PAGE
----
Australia has awarded a $340 million climate change package to Pacific island countries. However, the grant, announced on Tuesday, August 13th, failed to elicit an enthusiastic welcome from low-lying nations that have been calling on Canberra to reduce its carbon emissions, AFP reported.
“No matter how much money you put on the table it doesn't give you the excuse not to do the right thing" and that the "(the right thing) is cutting down your emissions, including not opening your coal mines. That is the thing we want to see," Tuvalu Prime Minister Enele Sopoaga told reporters in the capital Funafuti.
The grant, which comes from Australia's international aid budget, should help Pacific island nations in developing renewable energy sources to combat climate change, Aussie Prime Minister Scott Morrison said.
Morrison affirmed Australia is on the right track to achieve the 2030 Paris Agreement emissions target.
"The $500 million we're investing for the Pacific's renewable energy and its climate change and disaster resilience builds on the $300 million for 2016-2020," he said in a statement.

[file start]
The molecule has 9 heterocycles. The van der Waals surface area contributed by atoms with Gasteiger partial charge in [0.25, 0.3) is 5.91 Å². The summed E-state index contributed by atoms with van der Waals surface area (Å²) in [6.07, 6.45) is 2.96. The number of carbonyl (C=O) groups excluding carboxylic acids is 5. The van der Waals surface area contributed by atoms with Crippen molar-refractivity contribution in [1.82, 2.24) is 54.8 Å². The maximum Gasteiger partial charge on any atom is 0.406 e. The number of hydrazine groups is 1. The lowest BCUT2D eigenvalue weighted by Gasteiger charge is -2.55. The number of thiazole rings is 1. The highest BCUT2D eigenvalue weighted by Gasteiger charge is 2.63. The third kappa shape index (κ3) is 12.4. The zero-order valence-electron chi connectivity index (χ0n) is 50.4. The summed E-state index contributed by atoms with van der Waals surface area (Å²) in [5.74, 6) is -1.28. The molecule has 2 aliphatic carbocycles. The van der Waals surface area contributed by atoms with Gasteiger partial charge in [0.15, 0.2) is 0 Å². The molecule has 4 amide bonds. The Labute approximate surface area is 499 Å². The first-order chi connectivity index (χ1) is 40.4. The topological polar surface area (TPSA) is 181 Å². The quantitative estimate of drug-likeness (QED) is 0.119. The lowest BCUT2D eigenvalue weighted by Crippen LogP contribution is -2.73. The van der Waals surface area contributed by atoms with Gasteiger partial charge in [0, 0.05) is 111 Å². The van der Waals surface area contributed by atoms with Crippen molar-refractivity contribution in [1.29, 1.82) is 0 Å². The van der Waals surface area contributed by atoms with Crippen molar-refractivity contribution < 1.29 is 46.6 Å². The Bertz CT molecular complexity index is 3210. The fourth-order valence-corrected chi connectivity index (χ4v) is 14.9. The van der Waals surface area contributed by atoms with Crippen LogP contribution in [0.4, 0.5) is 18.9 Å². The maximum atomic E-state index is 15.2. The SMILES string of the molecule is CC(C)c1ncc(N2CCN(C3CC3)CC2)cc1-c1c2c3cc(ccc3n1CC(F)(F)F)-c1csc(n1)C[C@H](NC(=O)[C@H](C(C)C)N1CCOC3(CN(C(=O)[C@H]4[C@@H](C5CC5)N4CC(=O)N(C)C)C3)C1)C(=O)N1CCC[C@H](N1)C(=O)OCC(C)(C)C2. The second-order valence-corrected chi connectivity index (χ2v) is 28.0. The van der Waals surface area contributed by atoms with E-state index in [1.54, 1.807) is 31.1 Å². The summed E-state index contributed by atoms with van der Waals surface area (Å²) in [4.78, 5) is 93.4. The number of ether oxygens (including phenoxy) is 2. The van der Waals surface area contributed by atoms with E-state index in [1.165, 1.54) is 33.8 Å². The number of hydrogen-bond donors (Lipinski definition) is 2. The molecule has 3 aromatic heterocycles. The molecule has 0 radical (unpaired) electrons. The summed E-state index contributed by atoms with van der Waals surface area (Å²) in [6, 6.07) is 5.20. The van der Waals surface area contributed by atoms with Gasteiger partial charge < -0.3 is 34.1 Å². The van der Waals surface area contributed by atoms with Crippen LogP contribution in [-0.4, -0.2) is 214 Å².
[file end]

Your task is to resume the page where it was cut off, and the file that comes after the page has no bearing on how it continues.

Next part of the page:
"This highlights our commitment to not just meeting our emissions reduction obligations at home but supporting our neighbours and friends."
Greenpeace described the package as a red herring and "a slap in the face to regional leaders.”
"This Aus$500 million accounting trick will do nothing to address the cause of the climate crisis that threatens the viability of the entire Pacific," Greenpeace's Pacific head Joseph Moeono-Kolio said in a statement.
Oxfam Australia welcomed it but said, "it is not a substitute for action at home to tackle the causes of this crisis –- the burning of fossil fuels."
Australia's opposition Labour Party called the package "cynical window dressing" before the Pacific Islands Forum (PIF) summit.
"It will not repair Australia’s reputation with our Pacific neighbours that has been damaged by this government’s reactionary stance on climate change," Labour climate change spokesman Pat Conroy said.
Australia is trying to reimpose its power over the Pacific, but some regional states said without an effective climate change strategy Australia’s endeavour will fail.
Its climate policies have been extremely castigated by smaller members of the 18-nation Pacific Islands Forum, including Tuvalu, Palau, and Vanuatu, as Canberra tries to off-balance China’s rising regional sway.
Morrison, who is not a firm believer in climate change, has approved the giant Adani coal mine in Queensland state, creating worries among Pacific island nations.
These low-lying countries, challenged by increasing sea levels, promised to prioritise global warming on the forum’s agenda.
The PIF summit officially opens late on Tuesday and continues until Thursday, with Morrison and New Zealand Prime Minister Jacinda Ardern due to arrive on Wednesday.